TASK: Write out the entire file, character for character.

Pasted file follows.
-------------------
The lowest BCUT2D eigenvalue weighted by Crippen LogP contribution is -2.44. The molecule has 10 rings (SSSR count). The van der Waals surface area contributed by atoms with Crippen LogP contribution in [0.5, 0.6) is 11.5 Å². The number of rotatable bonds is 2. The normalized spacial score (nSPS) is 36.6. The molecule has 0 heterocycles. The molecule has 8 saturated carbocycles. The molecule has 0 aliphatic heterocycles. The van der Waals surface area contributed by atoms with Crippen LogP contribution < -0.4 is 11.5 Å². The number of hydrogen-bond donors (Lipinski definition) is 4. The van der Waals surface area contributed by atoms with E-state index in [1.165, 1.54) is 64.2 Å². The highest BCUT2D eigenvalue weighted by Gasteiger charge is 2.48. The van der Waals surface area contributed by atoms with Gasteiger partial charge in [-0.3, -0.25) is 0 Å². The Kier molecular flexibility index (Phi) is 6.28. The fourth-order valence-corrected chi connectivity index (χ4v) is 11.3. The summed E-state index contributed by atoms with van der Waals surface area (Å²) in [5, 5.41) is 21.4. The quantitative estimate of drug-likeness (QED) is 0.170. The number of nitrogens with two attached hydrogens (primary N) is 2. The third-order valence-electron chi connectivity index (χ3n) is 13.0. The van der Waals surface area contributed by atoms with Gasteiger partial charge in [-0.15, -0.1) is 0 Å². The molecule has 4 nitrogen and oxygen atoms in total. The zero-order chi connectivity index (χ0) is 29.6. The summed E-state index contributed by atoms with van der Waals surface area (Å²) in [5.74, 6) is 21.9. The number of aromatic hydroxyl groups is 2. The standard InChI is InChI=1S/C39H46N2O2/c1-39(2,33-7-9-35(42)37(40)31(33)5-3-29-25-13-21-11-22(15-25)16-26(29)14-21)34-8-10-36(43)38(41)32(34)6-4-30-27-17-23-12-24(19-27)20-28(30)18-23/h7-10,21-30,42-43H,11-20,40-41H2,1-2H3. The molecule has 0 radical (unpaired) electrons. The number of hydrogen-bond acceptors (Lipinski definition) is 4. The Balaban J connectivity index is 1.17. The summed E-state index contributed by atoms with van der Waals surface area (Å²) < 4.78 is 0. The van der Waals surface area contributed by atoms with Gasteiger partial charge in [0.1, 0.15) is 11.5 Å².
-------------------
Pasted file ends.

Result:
The lowest BCUT2D eigenvalue weighted by Crippen LogP contribution is -2.44. The molecule has 10 rings (SSSR count). The van der Waals surface area contributed by atoms with Crippen LogP contribution in [0.5, 0.6) is 11.5 Å². The number of rotatable bonds is 2. The normalized spacial score (nSPS) is 36.6. The molecule has 0 heterocycles. The molecule has 8 saturated carbocycles. The molecule has 0 aliphatic heterocycles. The van der Waals surface area contributed by atoms with Crippen LogP contribution < -0.4 is 11.5 Å². The number of hydrogen-bond donors (Lipinski definition) is 4. The van der Waals surface area contributed by atoms with E-state index in [1.165, 1.54) is 64.2 Å². The highest BCUT2D eigenvalue weighted by Gasteiger charge is 2.48. The van der Waals surface area contributed by atoms with Gasteiger partial charge in [-0.3, -0.25) is 0 Å². The Kier molecular flexibility index (Phi) is 6.28. The fourth-order valence-corrected chi connectivity index (χ4v) is 11.3. The summed E-state index contributed by atoms with van der Waals surface area (Å²) in [5, 5.41) is 21.4. The quantitative estimate of drug-likeness (QED) is 0.170. The number of nitrogens with two attached hydrogens (primary N) is 2. The third-order valence-electron chi connectivity index (χ3n) is 13.0. The van der Waals surface area contributed by atoms with Gasteiger partial charge in [-0.15, -0.1) is 0 Å². The molecule has 4 nitrogen and oxygen atoms in total. The zero-order chi connectivity index (χ0) is 29.6. The summed E-state index contributed by atoms with van der Waals surface area (Å²) in [5.74, 6) is 21.9. The number of aromatic hydroxyl groups is 2. The standard InChI is InChI=1S/C39H46N2O2/c1-39(2,33-7-9-35(42)37(40)31(33)5-3-29-25-13-21-11-22(15-25)16-26(29)14-21)34-8-10-36(43)38(41)32(34)6-4-30-27-17-23-12-24(19-27)20-28(30)18-23/h7-10,21-30,42-43H,11-20,40-41H2,1-2H3. The molecule has 0 radical (unpaired) electrons. The number of hydrogen-bond acceptors (Lipinski definition) is 4. The Balaban J connectivity index is 1.17. The summed E-state index contributed by atoms with van der Waals surface area (Å²) < 4.78 is 0. The van der Waals surface area contributed by atoms with Gasteiger partial charge in [0.1, 0.15) is 11.5 Å².